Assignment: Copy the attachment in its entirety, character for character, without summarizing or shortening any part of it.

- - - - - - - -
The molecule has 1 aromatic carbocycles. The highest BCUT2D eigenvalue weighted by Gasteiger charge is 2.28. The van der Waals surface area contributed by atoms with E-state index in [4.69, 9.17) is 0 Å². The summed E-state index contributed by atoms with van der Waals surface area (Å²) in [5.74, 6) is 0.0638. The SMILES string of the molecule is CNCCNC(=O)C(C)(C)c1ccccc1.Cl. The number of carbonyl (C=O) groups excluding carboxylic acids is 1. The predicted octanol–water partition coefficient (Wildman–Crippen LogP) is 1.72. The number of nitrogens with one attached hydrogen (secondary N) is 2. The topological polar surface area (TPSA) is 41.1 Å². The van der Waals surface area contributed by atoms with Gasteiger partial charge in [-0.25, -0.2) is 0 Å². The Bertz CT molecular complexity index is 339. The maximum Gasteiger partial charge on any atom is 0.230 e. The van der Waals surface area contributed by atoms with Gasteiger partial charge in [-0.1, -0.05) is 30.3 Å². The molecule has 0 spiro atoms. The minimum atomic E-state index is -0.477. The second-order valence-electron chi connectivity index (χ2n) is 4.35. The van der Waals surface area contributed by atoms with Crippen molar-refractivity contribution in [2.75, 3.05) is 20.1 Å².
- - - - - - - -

The molecule has 1 aromatic carbocycles. The highest BCUT2D eigenvalue weighted by Gasteiger charge is 2.28. The van der Waals surface area contributed by atoms with E-state index in [4.69, 9.17) is 0 Å². The summed E-state index contributed by atoms with van der Waals surface area (Å²) in [5.74, 6) is 0.0638. The SMILES string of the molecule is CNCCNC(=O)C(C)(C)c1ccccc1.Cl. The number of carbonyl (C=O) groups excluding carboxylic acids is 1. The predicted octanol–water partition coefficient (Wildman–Crippen LogP) is 1.72. The number of nitrogens with one attached hydrogen (secondary N) is 2. The topological polar surface area (TPSA) is 41.1 Å². The van der Waals surface area contributed by atoms with Gasteiger partial charge in [-0.25, -0.2) is 0 Å². The Bertz CT molecular complexity index is 339. The maximum Gasteiger partial charge on any atom is 0.230 e. The van der Waals surface area contributed by atoms with Gasteiger partial charge in [-0.1, -0.05) is 30.3 Å². The molecule has 0 spiro atoms. The minimum atomic E-state index is -0.477. The second-order valence-electron chi connectivity index (χ2n) is 4.35. The van der Waals surface area contributed by atoms with Crippen molar-refractivity contribution in [2.75, 3.05) is 20.1 Å².